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Olympian Greg Louganis Changed Perceptions About Living With HIV

On World AIDS Day, remembering those lost to the virus and support for new treatments

Video: How Greg Louganis Paved the Way for Other LGBTQ Athletes

When American diver Greg Louganis hit the back of his head on the diving board at the 1988 Olympics, he worried about whether he would be able to continue to compete, but also about whether he should reveal that he was HIV-positive.

After getting four stitches, Louganis got back up on the board, and he went on to win the gold medal. But he didn’t tell anyone about his diagnosis.

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At the time, there were many misconceptions about HIV, which is the virus that causes AIDS. In many places, those who were HIV-positive faced discrimination and hostility. Louganis had been diagnosed earlier in 1988, but he kept his status secret in order to compete in the Olympics in Seoul, South Korea. At the time, the country had imposed a travel ban against people with HIV.

It wasn’t until 1995 that Louganis announced he’d been living with HIV for nearly a decade.

“I’m finally free, and I can’t tell you how exhilarating that is,” he said at the time.

Today more than 1.1 million Americans are living with HIV, and more than 700,000 Americans have died from HIV since 1981, according to HIV.gov. World AIDS Day, Dec. 1, is used to show support for people living with HIV and to remember those who have died from an AIDS-related illness. The first-ever global health day, World AIDS Day also calls attention to the need for new treatments and funding for research, including the search for vaccines.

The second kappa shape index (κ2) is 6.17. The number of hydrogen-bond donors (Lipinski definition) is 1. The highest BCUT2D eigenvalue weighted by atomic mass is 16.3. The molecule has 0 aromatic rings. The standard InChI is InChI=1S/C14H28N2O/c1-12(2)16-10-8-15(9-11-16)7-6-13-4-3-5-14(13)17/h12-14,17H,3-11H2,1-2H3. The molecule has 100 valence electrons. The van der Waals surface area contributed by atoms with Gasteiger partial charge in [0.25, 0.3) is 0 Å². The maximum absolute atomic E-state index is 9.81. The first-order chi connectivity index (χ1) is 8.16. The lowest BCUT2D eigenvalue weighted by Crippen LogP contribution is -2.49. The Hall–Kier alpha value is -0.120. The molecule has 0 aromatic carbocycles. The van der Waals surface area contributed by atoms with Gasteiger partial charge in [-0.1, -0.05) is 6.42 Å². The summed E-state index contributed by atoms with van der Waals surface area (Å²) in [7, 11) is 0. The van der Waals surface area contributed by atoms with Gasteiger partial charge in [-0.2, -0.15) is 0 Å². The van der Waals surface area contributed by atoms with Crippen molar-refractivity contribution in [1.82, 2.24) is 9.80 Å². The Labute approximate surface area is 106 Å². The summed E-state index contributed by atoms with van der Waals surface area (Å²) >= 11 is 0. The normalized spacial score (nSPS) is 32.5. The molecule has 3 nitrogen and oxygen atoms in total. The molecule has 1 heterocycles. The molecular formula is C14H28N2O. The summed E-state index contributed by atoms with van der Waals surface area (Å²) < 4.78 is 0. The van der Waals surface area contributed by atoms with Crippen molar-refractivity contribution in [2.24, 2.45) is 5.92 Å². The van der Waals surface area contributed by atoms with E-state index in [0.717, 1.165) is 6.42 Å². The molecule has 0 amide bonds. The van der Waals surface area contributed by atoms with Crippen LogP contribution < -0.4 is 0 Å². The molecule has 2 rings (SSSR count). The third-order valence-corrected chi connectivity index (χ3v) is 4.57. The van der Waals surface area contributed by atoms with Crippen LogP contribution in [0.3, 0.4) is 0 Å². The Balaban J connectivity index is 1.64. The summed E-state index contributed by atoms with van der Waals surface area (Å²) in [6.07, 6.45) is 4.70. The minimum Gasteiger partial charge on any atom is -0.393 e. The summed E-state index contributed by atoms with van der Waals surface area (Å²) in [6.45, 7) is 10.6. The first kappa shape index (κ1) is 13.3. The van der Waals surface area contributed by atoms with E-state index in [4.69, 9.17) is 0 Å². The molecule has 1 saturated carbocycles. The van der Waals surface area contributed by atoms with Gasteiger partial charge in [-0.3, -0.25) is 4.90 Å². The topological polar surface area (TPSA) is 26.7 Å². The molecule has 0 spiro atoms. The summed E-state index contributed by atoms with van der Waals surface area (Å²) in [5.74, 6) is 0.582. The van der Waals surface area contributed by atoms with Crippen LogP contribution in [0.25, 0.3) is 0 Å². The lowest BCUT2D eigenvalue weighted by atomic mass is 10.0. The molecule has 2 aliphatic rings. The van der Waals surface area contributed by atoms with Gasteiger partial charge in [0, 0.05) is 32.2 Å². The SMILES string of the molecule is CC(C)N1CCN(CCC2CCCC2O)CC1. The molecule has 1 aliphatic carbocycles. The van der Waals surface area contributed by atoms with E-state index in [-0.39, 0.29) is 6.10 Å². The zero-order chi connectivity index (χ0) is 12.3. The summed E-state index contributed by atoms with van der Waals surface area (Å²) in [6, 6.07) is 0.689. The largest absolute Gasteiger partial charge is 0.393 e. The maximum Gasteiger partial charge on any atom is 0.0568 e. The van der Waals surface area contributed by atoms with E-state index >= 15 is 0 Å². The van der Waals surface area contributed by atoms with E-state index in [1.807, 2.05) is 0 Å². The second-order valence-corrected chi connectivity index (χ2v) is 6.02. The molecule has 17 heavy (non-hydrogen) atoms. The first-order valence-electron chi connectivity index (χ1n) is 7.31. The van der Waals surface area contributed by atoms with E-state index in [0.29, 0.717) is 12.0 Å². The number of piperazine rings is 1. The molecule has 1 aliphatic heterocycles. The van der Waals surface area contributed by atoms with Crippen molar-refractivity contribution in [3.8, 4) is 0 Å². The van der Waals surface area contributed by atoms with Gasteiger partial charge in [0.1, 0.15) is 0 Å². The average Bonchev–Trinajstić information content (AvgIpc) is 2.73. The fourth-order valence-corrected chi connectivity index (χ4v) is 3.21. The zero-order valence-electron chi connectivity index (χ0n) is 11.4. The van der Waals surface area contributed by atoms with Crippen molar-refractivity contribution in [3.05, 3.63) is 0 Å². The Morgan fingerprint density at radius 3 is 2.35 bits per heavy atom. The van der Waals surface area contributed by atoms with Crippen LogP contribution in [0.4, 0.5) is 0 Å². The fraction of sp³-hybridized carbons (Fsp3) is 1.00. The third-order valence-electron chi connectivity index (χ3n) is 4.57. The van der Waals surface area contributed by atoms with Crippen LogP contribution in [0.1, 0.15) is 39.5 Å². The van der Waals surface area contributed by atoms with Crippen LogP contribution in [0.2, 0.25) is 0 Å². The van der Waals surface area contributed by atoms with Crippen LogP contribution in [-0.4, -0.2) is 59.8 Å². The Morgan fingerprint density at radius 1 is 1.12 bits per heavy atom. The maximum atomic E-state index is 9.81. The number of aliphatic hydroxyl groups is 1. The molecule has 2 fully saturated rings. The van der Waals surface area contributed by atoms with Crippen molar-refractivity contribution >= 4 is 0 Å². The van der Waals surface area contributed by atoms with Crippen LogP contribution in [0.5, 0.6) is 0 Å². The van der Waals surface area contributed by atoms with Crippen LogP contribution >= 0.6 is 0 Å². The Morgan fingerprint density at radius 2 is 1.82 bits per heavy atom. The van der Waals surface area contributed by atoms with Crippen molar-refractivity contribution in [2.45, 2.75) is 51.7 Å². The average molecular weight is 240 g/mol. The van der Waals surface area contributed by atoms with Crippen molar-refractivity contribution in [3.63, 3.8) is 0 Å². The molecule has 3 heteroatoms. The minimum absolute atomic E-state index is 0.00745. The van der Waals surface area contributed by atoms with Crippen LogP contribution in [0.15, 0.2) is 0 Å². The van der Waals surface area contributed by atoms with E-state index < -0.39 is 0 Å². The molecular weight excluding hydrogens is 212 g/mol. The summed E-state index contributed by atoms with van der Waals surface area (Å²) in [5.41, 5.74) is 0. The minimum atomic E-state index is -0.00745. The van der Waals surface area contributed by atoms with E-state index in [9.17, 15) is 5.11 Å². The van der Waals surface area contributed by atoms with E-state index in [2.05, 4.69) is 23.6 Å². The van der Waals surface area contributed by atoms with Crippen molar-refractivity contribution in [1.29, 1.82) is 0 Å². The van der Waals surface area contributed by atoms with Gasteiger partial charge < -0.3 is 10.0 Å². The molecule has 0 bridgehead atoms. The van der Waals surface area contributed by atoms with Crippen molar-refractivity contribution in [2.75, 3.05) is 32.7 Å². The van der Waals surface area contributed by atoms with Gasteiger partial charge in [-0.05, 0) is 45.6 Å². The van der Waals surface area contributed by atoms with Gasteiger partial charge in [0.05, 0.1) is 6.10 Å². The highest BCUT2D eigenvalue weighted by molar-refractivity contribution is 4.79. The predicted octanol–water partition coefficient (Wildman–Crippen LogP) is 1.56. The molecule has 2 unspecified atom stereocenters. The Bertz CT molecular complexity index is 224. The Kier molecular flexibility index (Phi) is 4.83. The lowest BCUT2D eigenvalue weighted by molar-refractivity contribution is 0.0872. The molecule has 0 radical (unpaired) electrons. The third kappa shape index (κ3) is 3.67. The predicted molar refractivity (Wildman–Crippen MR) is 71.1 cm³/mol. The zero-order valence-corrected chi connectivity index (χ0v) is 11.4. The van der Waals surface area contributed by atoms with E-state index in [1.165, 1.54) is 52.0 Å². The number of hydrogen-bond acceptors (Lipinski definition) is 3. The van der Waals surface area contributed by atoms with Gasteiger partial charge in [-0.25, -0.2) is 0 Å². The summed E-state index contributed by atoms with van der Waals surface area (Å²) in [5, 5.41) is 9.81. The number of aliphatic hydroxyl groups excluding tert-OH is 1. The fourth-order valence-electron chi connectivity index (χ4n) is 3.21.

“Since I came out about being gay and also HIV-positive, I’ve seen a lot of change,” Louganis told AARP.

The U.S. government spends $20 billion annually on direct health expenditures for HIV prevention and care, according to HIV.gov. While contracting HIV was once a death sentence, today many people with HIV go on to live full lives with the help of new and advanced medications that can suppress the level of virus in the body. In addition, there are drugs that can reduce the risk of infection in the first place.

After revealing his HIV status and his sexuality, Louganis went on become an activist on behalf of those who have AIDS, are HIV-positive and are part of the LGBTQ+ community. “Opening up the conversation — I think that’s been really key,” he said. “Because we’re afraid of what we don’t know.”

For more on Louganis’ story, watch the video above. ​